I’m back on the ship after spending time in Panama. We did things a little differently this time- we’re tendering. Instead of docking, we dropped anchor in the middle of the bay. Apparently the port is too shallow for us to go to the dock. Instead, they’re using our lifeboats to bring us from the ship to shore and back. I’m not the biggest fan of tendering and I’m definitely looking forward to an actual dock in our next port: Costa Rica.
On day one, I went to an orphanage called Malambo located right outside of Panama City. One of the nuns greeted us and told us about the program. In the middle of talking to us, she got a phone call. We later found out that the call was about an abandoned 10 month old that would be coming to the orphanage. They have eight houses that can hold 20 kids each and they are broken up by age and ability. We went to the first house with handicapped children. I got caught up there for a while since they liked my camera. We also spent some time with the toddlers. Someone brought bubbles and it was a huge hit with the kids. I had a 2-year-old plop himself in my lap to help him with the bubbles. They were all really cute and they were upset when we had to leave.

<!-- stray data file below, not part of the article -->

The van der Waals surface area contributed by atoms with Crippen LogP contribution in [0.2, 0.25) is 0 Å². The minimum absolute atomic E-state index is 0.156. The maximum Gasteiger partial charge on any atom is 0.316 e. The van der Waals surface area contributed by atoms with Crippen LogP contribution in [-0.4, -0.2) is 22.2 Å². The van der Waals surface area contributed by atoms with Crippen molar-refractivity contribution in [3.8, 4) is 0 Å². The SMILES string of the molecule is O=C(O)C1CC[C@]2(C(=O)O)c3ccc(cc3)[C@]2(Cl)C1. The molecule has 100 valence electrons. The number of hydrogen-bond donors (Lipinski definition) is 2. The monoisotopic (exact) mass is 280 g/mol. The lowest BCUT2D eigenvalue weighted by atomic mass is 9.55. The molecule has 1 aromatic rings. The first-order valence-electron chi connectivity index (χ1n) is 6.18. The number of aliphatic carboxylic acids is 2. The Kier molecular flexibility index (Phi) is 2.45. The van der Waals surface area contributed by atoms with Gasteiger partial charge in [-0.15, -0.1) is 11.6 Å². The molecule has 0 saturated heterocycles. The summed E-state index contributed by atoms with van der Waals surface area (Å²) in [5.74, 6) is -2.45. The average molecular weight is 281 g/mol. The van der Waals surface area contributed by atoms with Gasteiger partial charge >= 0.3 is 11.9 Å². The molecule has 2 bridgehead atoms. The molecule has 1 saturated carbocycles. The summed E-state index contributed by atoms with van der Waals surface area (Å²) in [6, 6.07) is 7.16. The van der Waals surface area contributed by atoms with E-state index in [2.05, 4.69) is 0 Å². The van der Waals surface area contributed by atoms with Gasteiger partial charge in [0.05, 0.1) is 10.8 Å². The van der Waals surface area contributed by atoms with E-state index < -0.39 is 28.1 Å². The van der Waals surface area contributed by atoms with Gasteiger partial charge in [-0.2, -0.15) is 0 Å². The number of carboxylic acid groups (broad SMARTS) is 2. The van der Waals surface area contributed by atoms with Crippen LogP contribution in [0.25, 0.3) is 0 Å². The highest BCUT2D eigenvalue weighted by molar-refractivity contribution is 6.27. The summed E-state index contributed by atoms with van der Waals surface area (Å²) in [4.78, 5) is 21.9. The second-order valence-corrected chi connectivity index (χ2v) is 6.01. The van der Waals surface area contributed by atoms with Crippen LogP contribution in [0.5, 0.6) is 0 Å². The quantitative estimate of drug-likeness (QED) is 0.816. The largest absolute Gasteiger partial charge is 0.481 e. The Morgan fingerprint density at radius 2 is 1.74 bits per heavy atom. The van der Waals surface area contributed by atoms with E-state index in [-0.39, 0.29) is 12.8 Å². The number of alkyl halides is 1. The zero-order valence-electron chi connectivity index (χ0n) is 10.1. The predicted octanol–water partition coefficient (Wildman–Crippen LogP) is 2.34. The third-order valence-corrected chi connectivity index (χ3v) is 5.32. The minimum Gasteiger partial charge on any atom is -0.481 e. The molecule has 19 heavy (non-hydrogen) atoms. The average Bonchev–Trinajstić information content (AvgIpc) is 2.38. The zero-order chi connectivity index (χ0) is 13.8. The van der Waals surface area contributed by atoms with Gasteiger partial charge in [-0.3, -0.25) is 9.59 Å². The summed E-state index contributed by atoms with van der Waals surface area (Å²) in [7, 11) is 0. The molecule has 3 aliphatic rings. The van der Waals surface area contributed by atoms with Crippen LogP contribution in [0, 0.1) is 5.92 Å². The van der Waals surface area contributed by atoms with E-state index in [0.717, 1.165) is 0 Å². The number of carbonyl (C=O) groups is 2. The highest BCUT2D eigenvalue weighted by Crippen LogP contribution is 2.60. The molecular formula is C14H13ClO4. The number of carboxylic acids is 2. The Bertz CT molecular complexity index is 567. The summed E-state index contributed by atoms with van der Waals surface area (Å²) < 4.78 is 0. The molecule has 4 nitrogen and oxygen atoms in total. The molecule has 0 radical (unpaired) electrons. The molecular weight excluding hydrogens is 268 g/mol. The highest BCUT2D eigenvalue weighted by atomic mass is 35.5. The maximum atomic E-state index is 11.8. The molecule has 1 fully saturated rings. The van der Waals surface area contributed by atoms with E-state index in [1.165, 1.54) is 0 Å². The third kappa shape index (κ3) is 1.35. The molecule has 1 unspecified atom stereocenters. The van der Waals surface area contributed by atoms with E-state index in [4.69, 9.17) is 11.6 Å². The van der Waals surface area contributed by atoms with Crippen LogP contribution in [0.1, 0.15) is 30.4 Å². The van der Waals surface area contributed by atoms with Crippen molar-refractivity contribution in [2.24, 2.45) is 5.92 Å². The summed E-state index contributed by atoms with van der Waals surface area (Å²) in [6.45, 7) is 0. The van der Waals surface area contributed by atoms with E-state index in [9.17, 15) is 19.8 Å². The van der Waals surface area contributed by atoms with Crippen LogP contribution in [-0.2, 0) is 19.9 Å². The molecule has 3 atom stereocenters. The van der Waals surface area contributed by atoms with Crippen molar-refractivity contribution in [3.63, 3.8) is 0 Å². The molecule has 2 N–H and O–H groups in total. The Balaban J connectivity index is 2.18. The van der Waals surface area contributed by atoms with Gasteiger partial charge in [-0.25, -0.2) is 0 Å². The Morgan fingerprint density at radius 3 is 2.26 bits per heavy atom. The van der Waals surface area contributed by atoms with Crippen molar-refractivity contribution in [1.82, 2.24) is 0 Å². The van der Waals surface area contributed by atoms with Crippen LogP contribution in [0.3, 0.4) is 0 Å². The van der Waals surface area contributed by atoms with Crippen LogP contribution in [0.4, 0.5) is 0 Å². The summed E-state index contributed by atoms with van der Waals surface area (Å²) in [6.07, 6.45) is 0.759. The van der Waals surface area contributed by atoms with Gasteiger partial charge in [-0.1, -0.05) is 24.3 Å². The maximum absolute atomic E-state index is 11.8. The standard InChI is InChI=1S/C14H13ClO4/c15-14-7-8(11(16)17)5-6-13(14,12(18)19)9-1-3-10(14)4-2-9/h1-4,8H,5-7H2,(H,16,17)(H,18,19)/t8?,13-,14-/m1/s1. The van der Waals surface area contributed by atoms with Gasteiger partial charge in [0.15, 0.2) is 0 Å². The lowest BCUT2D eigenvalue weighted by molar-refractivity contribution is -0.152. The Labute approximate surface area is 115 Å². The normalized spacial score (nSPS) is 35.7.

There was a girl watching us play with them. I tried to talk to her, but I don’t really speak Spanish and she didn’t speak English. I was able to find out that she was 15 years old and lived there. I gave her the hair clips that I bought before I left the U.S. She seemed excited. I think she enjoyed the attention as much as the babies did.
On day two, I went to the Embera Indian Village. We took motorized canoes to get to the site. They told us about their culture, gave us traditional food of fried fish and plantains and did a dance for us. They wanted us to join in for the last dance so they came up to us to bring us to the dance floor. We had a chance to buy some of their crafts- mostly jewelry and some masks. They deorate their bodies with a henna-like ink. They said it was from a plant and is supposed to help repel bugs. The kids in the tribe drew some designs on my friends and I before we left.
I had a lot of fun in Panama, but we still have one important thing to do: go through the canal. We are scheduled to go through the first lock at about 8 a.m. (9 a.m. Saint Rose time) today. I have a feeling we will all be a little distracted during classes!
Pictures will be added when I return to the United States